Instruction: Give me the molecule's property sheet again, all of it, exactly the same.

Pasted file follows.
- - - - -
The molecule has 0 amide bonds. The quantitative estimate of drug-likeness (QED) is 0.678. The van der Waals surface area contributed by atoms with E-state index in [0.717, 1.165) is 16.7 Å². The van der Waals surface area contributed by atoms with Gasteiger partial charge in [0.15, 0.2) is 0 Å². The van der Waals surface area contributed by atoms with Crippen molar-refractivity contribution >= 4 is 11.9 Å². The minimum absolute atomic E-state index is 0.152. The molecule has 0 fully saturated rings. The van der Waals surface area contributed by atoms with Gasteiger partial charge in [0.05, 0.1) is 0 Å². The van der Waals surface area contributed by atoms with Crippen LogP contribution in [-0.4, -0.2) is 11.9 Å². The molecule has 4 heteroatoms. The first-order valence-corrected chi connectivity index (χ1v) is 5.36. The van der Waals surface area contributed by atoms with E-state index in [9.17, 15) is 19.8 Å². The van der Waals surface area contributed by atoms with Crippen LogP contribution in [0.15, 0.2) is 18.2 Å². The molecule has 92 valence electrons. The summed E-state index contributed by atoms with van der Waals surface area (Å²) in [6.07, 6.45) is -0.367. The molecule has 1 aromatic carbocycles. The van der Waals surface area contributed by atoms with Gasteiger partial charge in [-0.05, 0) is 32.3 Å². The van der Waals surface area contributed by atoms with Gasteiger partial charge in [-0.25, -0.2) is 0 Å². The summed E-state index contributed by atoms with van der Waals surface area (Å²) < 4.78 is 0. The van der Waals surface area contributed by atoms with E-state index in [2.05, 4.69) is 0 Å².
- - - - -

The molecule has 0 amide bonds. The quantitative estimate of drug-likeness (QED) is 0.678. The van der Waals surface area contributed by atoms with E-state index in [0.717, 1.165) is 16.7 Å². The van der Waals surface area contributed by atoms with Gasteiger partial charge in [0.15, 0.2) is 0 Å². The van der Waals surface area contributed by atoms with Crippen molar-refractivity contribution >= 4 is 11.9 Å². The minimum absolute atomic E-state index is 0.152. The molecule has 0 fully saturated rings. The van der Waals surface area contributed by atoms with Gasteiger partial charge in [0.05, 0.1) is 0 Å². The van der Waals surface area contributed by atoms with Crippen LogP contribution in [-0.4, -0.2) is 11.9 Å². The molecule has 4 heteroatoms. The first-order valence-corrected chi connectivity index (χ1v) is 5.36. The van der Waals surface area contributed by atoms with E-state index in [9.17, 15) is 19.8 Å². The van der Waals surface area contributed by atoms with Crippen LogP contribution in [0.15, 0.2) is 18.2 Å². The molecule has 92 valence electrons. The summed E-state index contributed by atoms with van der Waals surface area (Å²) in [6.07, 6.45) is -0.367. The molecule has 1 aromatic carbocycles. The van der Waals surface area contributed by atoms with Gasteiger partial charge in [-0.05, 0) is 32.3 Å². The van der Waals surface area contributed by atoms with Gasteiger partial charge in [-0.25, -0.2) is 0 Å². The summed E-state index contributed by atoms with van der Waals surface area (Å²) < 4.78 is 0. The van der Waals surface area contributed by atoms with E-state index in [2.05, 4.69) is 0 Å².